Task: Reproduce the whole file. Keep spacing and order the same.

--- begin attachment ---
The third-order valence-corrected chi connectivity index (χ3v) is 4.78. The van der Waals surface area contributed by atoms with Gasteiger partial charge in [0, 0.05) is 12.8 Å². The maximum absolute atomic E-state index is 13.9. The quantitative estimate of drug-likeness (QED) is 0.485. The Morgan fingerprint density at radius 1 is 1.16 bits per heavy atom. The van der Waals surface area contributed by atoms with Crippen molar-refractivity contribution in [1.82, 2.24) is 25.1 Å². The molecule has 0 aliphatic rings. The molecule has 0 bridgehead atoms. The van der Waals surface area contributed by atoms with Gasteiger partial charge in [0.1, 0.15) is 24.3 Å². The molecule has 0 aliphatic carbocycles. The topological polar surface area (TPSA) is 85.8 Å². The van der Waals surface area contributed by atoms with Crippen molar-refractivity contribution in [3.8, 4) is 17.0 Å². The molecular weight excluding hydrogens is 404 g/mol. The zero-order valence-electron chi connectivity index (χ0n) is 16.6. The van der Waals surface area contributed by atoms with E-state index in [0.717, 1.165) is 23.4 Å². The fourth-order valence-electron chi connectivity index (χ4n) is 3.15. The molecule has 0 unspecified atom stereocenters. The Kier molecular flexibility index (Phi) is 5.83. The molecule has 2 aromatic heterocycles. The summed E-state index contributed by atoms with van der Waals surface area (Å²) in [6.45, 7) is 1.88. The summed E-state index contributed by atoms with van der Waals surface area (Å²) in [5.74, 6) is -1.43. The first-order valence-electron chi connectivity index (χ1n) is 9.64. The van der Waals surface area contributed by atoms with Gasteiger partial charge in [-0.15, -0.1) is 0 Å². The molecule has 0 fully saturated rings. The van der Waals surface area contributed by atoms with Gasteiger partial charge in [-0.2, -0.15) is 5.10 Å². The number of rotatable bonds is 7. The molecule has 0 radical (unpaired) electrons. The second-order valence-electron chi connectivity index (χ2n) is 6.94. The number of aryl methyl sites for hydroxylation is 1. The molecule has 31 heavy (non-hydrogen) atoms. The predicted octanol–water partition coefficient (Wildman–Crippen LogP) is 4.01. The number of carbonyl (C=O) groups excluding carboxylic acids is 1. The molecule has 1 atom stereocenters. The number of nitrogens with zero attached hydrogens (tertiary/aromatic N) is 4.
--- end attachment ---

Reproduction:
The third-order valence-corrected chi connectivity index (χ3v) is 4.78. The van der Waals surface area contributed by atoms with Gasteiger partial charge in [0, 0.05) is 12.8 Å². The maximum absolute atomic E-state index is 13.9. The quantitative estimate of drug-likeness (QED) is 0.485. The Morgan fingerprint density at radius 1 is 1.16 bits per heavy atom. The van der Waals surface area contributed by atoms with Crippen molar-refractivity contribution in [1.82, 2.24) is 25.1 Å². The molecule has 0 aliphatic rings. The molecule has 0 bridgehead atoms. The van der Waals surface area contributed by atoms with Gasteiger partial charge in [0.1, 0.15) is 24.3 Å². The molecule has 0 aliphatic carbocycles. The topological polar surface area (TPSA) is 85.8 Å². The van der Waals surface area contributed by atoms with Crippen molar-refractivity contribution in [3.8, 4) is 17.0 Å². The molecular weight excluding hydrogens is 404 g/mol. The zero-order valence-electron chi connectivity index (χ0n) is 16.6. The van der Waals surface area contributed by atoms with E-state index in [0.717, 1.165) is 23.4 Å². The fourth-order valence-electron chi connectivity index (χ4n) is 3.15. The molecule has 0 unspecified atom stereocenters. The Kier molecular flexibility index (Phi) is 5.83. The molecule has 2 aromatic heterocycles. The summed E-state index contributed by atoms with van der Waals surface area (Å²) in [6.45, 7) is 1.88. The summed E-state index contributed by atoms with van der Waals surface area (Å²) in [5.74, 6) is -1.43. The first-order valence-electron chi connectivity index (χ1n) is 9.64. The van der Waals surface area contributed by atoms with Gasteiger partial charge in [-0.15, -0.1) is 0 Å². The molecule has 0 fully saturated rings. The van der Waals surface area contributed by atoms with Gasteiger partial charge in [-0.2, -0.15) is 5.10 Å². The number of rotatable bonds is 7. The molecule has 0 radical (unpaired) electrons. The second-order valence-electron chi connectivity index (χ2n) is 6.94. The number of aryl methyl sites for hydroxylation is 1. The molecule has 31 heavy (non-hydrogen) atoms. The predicted octanol–water partition coefficient (Wildman–Crippen LogP) is 4.01. The number of carbonyl (C=O) groups excluding carboxylic acids is 1. The molecule has 1 atom stereocenters. The number of nitrogens with zero attached hydrogens (tertiary/aromatic N) is 4.